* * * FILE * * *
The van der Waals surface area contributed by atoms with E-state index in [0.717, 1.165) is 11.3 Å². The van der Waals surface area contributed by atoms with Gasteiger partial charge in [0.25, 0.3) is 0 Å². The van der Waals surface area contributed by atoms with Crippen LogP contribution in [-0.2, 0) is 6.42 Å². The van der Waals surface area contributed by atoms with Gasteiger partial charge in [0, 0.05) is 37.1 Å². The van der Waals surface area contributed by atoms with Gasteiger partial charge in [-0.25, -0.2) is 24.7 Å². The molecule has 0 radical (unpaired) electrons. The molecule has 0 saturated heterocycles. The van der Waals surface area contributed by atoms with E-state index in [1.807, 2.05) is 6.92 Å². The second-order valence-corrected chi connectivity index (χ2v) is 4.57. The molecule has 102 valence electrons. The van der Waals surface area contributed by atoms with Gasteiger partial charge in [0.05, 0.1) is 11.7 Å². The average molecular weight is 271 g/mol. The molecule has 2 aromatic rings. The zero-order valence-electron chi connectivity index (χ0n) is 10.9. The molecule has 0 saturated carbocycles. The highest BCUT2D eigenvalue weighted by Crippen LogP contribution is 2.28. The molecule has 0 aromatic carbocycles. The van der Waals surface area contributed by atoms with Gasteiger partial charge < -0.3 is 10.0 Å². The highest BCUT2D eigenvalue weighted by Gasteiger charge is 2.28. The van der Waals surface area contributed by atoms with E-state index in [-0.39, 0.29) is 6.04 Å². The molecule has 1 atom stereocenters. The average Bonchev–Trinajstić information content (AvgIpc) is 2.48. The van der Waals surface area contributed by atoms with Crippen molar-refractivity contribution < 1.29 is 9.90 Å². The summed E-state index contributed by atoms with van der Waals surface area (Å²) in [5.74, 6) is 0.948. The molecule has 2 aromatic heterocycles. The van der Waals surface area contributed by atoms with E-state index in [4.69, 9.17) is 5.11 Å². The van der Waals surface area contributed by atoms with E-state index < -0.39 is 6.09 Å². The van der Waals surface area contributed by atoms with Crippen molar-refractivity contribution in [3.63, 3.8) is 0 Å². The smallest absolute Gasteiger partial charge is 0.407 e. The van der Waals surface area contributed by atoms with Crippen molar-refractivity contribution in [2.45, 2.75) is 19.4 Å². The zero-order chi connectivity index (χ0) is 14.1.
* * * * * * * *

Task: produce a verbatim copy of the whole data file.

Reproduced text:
The van der Waals surface area contributed by atoms with E-state index in [0.717, 1.165) is 11.3 Å². The van der Waals surface area contributed by atoms with Gasteiger partial charge in [0.25, 0.3) is 0 Å². The van der Waals surface area contributed by atoms with Crippen LogP contribution in [-0.2, 0) is 6.42 Å². The van der Waals surface area contributed by atoms with Gasteiger partial charge in [0, 0.05) is 37.1 Å². The van der Waals surface area contributed by atoms with Gasteiger partial charge in [-0.25, -0.2) is 24.7 Å². The molecule has 0 radical (unpaired) electrons. The molecule has 0 saturated heterocycles. The van der Waals surface area contributed by atoms with E-state index in [1.807, 2.05) is 6.92 Å². The second-order valence-corrected chi connectivity index (χ2v) is 4.57. The molecule has 102 valence electrons. The van der Waals surface area contributed by atoms with Gasteiger partial charge in [0.05, 0.1) is 11.7 Å². The average molecular weight is 271 g/mol. The molecule has 2 aromatic rings. The zero-order valence-electron chi connectivity index (χ0n) is 10.9. The molecule has 0 saturated carbocycles. The highest BCUT2D eigenvalue weighted by Crippen LogP contribution is 2.28. The molecule has 0 aromatic carbocycles. The van der Waals surface area contributed by atoms with Gasteiger partial charge < -0.3 is 10.0 Å². The highest BCUT2D eigenvalue weighted by Gasteiger charge is 2.28. The van der Waals surface area contributed by atoms with E-state index in [-0.39, 0.29) is 6.04 Å². The molecule has 1 atom stereocenters. The average Bonchev–Trinajstić information content (AvgIpc) is 2.48. The van der Waals surface area contributed by atoms with Crippen molar-refractivity contribution < 1.29 is 9.90 Å². The summed E-state index contributed by atoms with van der Waals surface area (Å²) in [5.74, 6) is 0.948. The molecule has 2 aromatic heterocycles. The van der Waals surface area contributed by atoms with E-state index in [4.69, 9.17) is 5.11 Å². The van der Waals surface area contributed by atoms with E-state index < -0.39 is 6.09 Å². The van der Waals surface area contributed by atoms with Crippen molar-refractivity contribution in [3.63, 3.8) is 0 Å². The smallest absolute Gasteiger partial charge is 0.407 e. The van der Waals surface area contributed by atoms with Crippen molar-refractivity contribution in [2.45, 2.75) is 19.4 Å². The zero-order chi connectivity index (χ0) is 14.1.